• 100%. But the egg and chicken scenario still remains. How much time will be enough and what are the consequences of this length of time to the nation and to justice being served. I do not foresee a simple solution here, neither do I see a satisfied loser at the end of it all. Moreover given time lawyers will always extend until kingdom comes. So the petitioner must have credible evidence ab-initio, a ”primaface” case not based on political emotion like the case was with HH/GBM. They were hoping for time to raise doubt in the electoral process and using semantics and arguments (like in a normal court process) to sway the ConCourt, when clearly the spirit of the electoral petition is about glaring and significant lapses in the process. Not theoretical ones like the ZNBC reports and a…

  2. We made a big mistake on the 14 days. So we copied and pasted it from Kenya??Oh Zambia everything is copy and paste!!My dear Zambia!!We should have given it a minimum of 28 days. The Presidential petition is a very important matter that should be given sufficient time. The ConCourt also is to blame. They could have passed some rulings on preliminary issues within a day. Isn’t it just a matter of consulting the constitution on what it says on certain issues and make a ruling the same day?

    • 28days of the country being on stand still?? Not healthy for the country!
      Upnd should be honest, in the buddle of documents submitted in court did they include the evidence??

  3. Bwana Roger owiso

    Stop kidding yourself about what transpired during the petition. The judges were asked to interpret the so-called article 103 but refused to give their interpretation and instead adjourned the case. After being convinced by HH and GBM on the 14th day they conceded and offered the interpretation and ruled that trial would resume the following week.

    There was totally no willingness on the part of the court judges to accord the petition the hearing it deserved because the evidence in UPND possession was overwhelming. So they dragged on so they could rely on the 14 days time frame to dismiss the case.

    Right from the start it was evident that PF had connived these judges on how to frustrate the petition but still show the world that due process was adhered to.They…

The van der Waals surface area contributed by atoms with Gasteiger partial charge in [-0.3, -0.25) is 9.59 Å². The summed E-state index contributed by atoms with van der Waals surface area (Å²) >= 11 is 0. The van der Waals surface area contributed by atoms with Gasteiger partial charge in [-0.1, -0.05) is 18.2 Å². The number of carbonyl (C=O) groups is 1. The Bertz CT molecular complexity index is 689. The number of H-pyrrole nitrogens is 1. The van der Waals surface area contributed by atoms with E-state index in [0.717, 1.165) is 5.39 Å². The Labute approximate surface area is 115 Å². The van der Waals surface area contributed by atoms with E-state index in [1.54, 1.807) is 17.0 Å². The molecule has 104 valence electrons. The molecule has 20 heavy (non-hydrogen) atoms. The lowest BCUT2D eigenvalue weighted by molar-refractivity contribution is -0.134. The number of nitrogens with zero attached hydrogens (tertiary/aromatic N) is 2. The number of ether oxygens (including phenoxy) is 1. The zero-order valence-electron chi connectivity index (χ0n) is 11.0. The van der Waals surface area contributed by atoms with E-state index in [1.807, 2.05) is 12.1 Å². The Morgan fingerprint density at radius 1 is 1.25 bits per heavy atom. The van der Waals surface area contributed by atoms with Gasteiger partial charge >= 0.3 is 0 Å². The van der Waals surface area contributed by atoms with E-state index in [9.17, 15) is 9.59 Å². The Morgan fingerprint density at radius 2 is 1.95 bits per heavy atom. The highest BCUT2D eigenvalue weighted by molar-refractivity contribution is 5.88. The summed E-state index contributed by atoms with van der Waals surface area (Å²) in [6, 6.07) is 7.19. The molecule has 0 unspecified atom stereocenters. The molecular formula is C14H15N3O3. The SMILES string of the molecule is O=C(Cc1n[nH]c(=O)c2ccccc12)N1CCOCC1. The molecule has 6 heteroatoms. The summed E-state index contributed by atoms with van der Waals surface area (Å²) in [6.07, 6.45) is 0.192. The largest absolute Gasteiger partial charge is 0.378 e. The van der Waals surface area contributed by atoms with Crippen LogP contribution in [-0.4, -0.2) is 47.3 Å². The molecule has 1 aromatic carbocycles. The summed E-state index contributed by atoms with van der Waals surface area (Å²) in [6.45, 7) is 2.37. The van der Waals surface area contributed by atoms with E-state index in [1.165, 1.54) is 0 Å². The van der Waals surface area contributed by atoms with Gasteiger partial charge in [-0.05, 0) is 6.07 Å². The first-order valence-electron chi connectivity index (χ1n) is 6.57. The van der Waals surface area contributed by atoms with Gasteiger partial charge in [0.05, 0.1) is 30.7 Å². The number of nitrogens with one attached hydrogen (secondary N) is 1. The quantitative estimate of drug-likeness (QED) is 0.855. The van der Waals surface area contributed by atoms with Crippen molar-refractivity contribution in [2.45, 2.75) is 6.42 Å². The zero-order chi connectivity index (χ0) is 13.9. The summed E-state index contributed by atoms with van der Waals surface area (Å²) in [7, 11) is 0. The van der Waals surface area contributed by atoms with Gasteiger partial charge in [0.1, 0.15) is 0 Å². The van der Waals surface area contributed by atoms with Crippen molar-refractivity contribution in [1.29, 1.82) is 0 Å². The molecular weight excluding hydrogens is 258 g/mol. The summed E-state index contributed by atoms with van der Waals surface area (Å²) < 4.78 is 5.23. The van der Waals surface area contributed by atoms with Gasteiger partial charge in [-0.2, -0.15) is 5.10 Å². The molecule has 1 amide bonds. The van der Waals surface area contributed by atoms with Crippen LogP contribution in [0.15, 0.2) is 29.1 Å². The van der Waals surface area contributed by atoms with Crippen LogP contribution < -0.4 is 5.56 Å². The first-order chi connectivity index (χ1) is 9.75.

• Pf lawyers actually helped those bena mushipe a great deal by disbanding the 80 preliminary cases to only 30. Had it not been for time factor all those useless preliminary were going to be squashed and allow mushipe present her petition on the second day. To our surprise they started talking of adding more useless flesh to the already useless petition. What more did you want the Pf lawyers to do.

    • It might be added that in spite of the Concourt Judges being aware of the 14 days limit, they decided not to sit during weekends but were quick to include them in the computation of 14 days limit. One would have expected that the Concourt should have guided the process from the beginning by setting the time frame for the various aspects of the legal process.

    • The time frame is already set in the constitution no need for judges to do that. That’s why you need competent lawyers to represent you who understands the jigs of the law not the G-string wearing lawyers.

  4. The author has been quite objective in his analysis of the Zambia petition. But why has the author left out one key factor that derailed the course of justice in this petition, and that being the corrupt influence over the concourt by Lungu. That’s a very clear fact cast in stone that Lungu exerted too much pressure on the judges. Had the concourt judges operated independently the issue could have been closed in an honourable manner to the judicial system and to the citizens of Zambia, and to even Lungu himself. Lungu can smile today but time moves at its own pace and history has been recorded about Lungus appetite for power. Its not the concourt judges to blame but its Lungu to blame because Lungu wants power at all costs. This is a fact. He wants power not because he has the capacity…

  5. Now here is straight forward elocution of the petition saga as told obviously by someone who is educated in the law faculties. Our retired boring general miyanda should learn something from this. This a very open unbiased argument easily understood by all. Hacken mr miyanda, here is your opportunity to get some free law classes. Ask my learned friend Owiso for guidance and stop boring us with your useless tales.

  6. This is what I expected of our learned scholars like Professor Mvunga or Hansungule. This is how you write to help ordinary people understand issues. From his explanation one can see that perhaps we need to revisit : 1. the computation of days and 2. the number of days itself. 14 days seems insufficient with the back and forth procedures mentioned before the case actually begins,

    Now can the UPND please spill the beans. We are still interested. It will help us know what to do come 2021. Do not wait for election time we might not believe YOU then. TELL US NOW.

  7. They beans could have been spelt if they was any. Both parties were required to file in bunddles of documents which were to go with avidavits. Ask bena Mushipe how many volumes of bunddles they filed in court. Just do your own analysis, the petitioners clearly didn’t have any evidence to file in.
    The reason why they were wasting time is because they were looking for evidence.

  8. Give you a sense of the perception the world now has of our judiciary…for a long time constitutional lawyers will refer to the Zambian Scenario to teach how not to handle an election petition. it is a small world after all.